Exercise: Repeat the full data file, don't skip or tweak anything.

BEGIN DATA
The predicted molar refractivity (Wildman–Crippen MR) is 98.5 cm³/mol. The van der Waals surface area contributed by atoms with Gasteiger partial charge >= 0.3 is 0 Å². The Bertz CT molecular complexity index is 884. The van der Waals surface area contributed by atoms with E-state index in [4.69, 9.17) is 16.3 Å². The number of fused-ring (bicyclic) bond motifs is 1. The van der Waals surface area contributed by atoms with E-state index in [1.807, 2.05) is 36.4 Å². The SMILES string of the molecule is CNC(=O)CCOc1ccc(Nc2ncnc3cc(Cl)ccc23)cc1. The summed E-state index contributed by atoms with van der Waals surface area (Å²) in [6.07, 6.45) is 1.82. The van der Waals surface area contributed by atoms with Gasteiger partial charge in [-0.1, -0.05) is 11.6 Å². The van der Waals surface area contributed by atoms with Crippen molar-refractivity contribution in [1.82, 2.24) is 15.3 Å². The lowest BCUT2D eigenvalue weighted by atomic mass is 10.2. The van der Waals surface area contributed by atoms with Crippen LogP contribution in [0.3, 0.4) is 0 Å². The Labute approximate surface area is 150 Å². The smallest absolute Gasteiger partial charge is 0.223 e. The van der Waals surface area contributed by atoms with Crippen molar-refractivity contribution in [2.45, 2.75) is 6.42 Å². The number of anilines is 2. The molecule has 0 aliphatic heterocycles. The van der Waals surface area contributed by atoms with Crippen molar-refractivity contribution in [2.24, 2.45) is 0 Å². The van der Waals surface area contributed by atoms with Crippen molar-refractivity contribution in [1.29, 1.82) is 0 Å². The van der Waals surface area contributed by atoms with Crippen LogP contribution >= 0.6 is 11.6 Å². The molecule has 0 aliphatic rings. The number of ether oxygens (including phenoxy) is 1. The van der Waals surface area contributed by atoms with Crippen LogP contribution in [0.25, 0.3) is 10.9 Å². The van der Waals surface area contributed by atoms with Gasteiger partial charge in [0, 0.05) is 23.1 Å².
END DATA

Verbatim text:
The predicted molar refractivity (Wildman–Crippen MR) is 98.5 cm³/mol. The van der Waals surface area contributed by atoms with Gasteiger partial charge >= 0.3 is 0 Å². The Bertz CT molecular complexity index is 884. The van der Waals surface area contributed by atoms with E-state index in [4.69, 9.17) is 16.3 Å². The number of fused-ring (bicyclic) bond motifs is 1. The van der Waals surface area contributed by atoms with E-state index in [1.807, 2.05) is 36.4 Å². The SMILES string of the molecule is CNC(=O)CCOc1ccc(Nc2ncnc3cc(Cl)ccc23)cc1. The summed E-state index contributed by atoms with van der Waals surface area (Å²) in [6.07, 6.45) is 1.82. The van der Waals surface area contributed by atoms with Gasteiger partial charge in [-0.1, -0.05) is 11.6 Å². The van der Waals surface area contributed by atoms with Crippen molar-refractivity contribution in [1.82, 2.24) is 15.3 Å². The lowest BCUT2D eigenvalue weighted by atomic mass is 10.2. The van der Waals surface area contributed by atoms with Crippen LogP contribution in [0.3, 0.4) is 0 Å². The Labute approximate surface area is 150 Å². The smallest absolute Gasteiger partial charge is 0.223 e. The van der Waals surface area contributed by atoms with Crippen molar-refractivity contribution in [2.45, 2.75) is 6.42 Å². The number of anilines is 2. The molecule has 0 aliphatic heterocycles. The van der Waals surface area contributed by atoms with Crippen molar-refractivity contribution in [2.24, 2.45) is 0 Å². The van der Waals surface area contributed by atoms with Crippen molar-refractivity contribution in [1.29, 1.82) is 0 Å². The van der Waals surface area contributed by atoms with Crippen LogP contribution >= 0.6 is 11.6 Å². The molecule has 0 aliphatic rings. The number of ether oxygens (including phenoxy) is 1. The van der Waals surface area contributed by atoms with Crippen LogP contribution in [0.25, 0.3) is 10.9 Å². The van der Waals surface area contributed by atoms with Gasteiger partial charge in [0, 0.05) is 23.1 Å².